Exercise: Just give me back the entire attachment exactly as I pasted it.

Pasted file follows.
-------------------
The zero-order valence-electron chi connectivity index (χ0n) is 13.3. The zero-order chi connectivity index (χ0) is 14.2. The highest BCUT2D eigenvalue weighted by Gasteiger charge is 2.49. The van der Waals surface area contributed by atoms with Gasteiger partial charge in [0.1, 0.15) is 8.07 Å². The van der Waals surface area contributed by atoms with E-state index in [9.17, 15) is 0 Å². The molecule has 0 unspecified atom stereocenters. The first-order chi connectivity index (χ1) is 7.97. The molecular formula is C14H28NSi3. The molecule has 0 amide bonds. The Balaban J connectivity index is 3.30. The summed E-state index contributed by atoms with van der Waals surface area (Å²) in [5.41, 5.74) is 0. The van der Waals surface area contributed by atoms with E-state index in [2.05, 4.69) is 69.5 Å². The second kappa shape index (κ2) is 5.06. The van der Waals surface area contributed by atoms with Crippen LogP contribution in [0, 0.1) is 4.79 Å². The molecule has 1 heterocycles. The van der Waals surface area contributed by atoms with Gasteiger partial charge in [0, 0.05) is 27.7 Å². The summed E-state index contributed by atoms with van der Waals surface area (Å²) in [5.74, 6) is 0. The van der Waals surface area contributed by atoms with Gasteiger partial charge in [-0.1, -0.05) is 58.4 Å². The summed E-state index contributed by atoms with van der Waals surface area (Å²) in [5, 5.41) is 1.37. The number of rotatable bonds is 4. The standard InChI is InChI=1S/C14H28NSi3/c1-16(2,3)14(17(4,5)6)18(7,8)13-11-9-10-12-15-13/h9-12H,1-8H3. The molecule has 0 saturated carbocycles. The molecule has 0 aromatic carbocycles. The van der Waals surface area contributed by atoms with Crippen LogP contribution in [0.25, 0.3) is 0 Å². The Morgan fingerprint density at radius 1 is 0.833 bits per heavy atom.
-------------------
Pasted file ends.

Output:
The zero-order valence-electron chi connectivity index (χ0n) is 13.3. The zero-order chi connectivity index (χ0) is 14.2. The highest BCUT2D eigenvalue weighted by Gasteiger charge is 2.49. The van der Waals surface area contributed by atoms with Gasteiger partial charge in [0.1, 0.15) is 8.07 Å². The van der Waals surface area contributed by atoms with E-state index in [9.17, 15) is 0 Å². The molecule has 0 unspecified atom stereocenters. The first-order chi connectivity index (χ1) is 7.97. The molecular formula is C14H28NSi3. The molecule has 0 amide bonds. The Balaban J connectivity index is 3.30. The summed E-state index contributed by atoms with van der Waals surface area (Å²) in [5.41, 5.74) is 0. The van der Waals surface area contributed by atoms with E-state index in [2.05, 4.69) is 69.5 Å². The second kappa shape index (κ2) is 5.06. The van der Waals surface area contributed by atoms with Crippen LogP contribution in [0, 0.1) is 4.79 Å². The molecule has 1 heterocycles. The van der Waals surface area contributed by atoms with Gasteiger partial charge in [0, 0.05) is 27.7 Å². The summed E-state index contributed by atoms with van der Waals surface area (Å²) in [5.74, 6) is 0. The van der Waals surface area contributed by atoms with Gasteiger partial charge in [-0.1, -0.05) is 58.4 Å². The summed E-state index contributed by atoms with van der Waals surface area (Å²) in [5, 5.41) is 1.37. The number of rotatable bonds is 4. The standard InChI is InChI=1S/C14H28NSi3/c1-16(2,3)14(17(4,5)6)18(7,8)13-11-9-10-12-15-13/h9-12H,1-8H3. The molecule has 0 saturated carbocycles. The molecule has 0 aromatic carbocycles. The van der Waals surface area contributed by atoms with Crippen LogP contribution in [0.25, 0.3) is 0 Å². The Morgan fingerprint density at radius 1 is 0.833 bits per heavy atom.